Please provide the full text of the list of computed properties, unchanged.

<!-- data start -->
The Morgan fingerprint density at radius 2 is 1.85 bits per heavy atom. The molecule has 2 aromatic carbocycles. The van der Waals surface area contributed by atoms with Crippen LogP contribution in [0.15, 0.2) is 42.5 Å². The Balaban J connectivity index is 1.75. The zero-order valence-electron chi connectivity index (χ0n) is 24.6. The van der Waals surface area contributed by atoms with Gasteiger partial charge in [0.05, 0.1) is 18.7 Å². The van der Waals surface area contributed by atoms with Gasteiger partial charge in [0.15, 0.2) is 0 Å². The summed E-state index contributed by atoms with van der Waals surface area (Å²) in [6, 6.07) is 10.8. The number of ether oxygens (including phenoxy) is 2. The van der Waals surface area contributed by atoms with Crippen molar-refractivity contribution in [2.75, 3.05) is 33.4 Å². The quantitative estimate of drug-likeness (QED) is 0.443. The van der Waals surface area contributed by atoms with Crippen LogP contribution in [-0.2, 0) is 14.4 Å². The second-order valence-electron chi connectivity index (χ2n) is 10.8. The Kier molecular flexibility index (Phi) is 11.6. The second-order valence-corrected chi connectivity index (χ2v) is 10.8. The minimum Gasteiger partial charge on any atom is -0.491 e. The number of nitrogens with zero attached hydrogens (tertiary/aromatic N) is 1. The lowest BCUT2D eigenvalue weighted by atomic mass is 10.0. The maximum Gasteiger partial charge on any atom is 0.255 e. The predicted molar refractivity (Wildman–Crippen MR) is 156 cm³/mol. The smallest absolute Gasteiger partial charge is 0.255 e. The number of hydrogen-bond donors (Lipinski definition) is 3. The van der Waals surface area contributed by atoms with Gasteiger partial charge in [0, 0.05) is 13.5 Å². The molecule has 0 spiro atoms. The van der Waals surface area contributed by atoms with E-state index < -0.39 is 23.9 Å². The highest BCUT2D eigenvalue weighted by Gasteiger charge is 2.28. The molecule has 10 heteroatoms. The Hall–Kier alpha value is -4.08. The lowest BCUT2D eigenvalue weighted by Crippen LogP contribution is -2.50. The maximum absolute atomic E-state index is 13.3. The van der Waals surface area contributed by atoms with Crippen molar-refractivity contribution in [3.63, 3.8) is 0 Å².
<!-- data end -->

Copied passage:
The Morgan fingerprint density at radius 2 is 1.85 bits per heavy atom. The molecule has 2 aromatic carbocycles. The van der Waals surface area contributed by atoms with Crippen LogP contribution in [0.15, 0.2) is 42.5 Å². The Balaban J connectivity index is 1.75. The zero-order valence-electron chi connectivity index (χ0n) is 24.6. The van der Waals surface area contributed by atoms with Gasteiger partial charge in [0.05, 0.1) is 18.7 Å². The van der Waals surface area contributed by atoms with Gasteiger partial charge in [0.15, 0.2) is 0 Å². The summed E-state index contributed by atoms with van der Waals surface area (Å²) in [6, 6.07) is 10.8. The number of ether oxygens (including phenoxy) is 2. The van der Waals surface area contributed by atoms with Crippen molar-refractivity contribution in [2.75, 3.05) is 33.4 Å². The quantitative estimate of drug-likeness (QED) is 0.443. The van der Waals surface area contributed by atoms with Crippen LogP contribution in [-0.2, 0) is 14.4 Å². The second-order valence-electron chi connectivity index (χ2n) is 10.8. The Kier molecular flexibility index (Phi) is 11.6. The second-order valence-corrected chi connectivity index (χ2v) is 10.8. The minimum Gasteiger partial charge on any atom is -0.491 e. The number of nitrogens with zero attached hydrogens (tertiary/aromatic N) is 1. The lowest BCUT2D eigenvalue weighted by atomic mass is 10.0. The maximum Gasteiger partial charge on any atom is 0.255 e. The predicted molar refractivity (Wildman–Crippen MR) is 156 cm³/mol. The smallest absolute Gasteiger partial charge is 0.255 e. The number of hydrogen-bond donors (Lipinski definition) is 3. The van der Waals surface area contributed by atoms with Gasteiger partial charge in [0, 0.05) is 13.5 Å². The molecule has 0 spiro atoms. The van der Waals surface area contributed by atoms with E-state index < -0.39 is 23.9 Å². The highest BCUT2D eigenvalue weighted by Gasteiger charge is 2.28. The molecule has 10 heteroatoms. The Hall–Kier alpha value is -4.08. The lowest BCUT2D eigenvalue weighted by Crippen LogP contribution is -2.50. The maximum absolute atomic E-state index is 13.3. The van der Waals surface area contributed by atoms with Crippen molar-refractivity contribution in [3.63, 3.8) is 0 Å².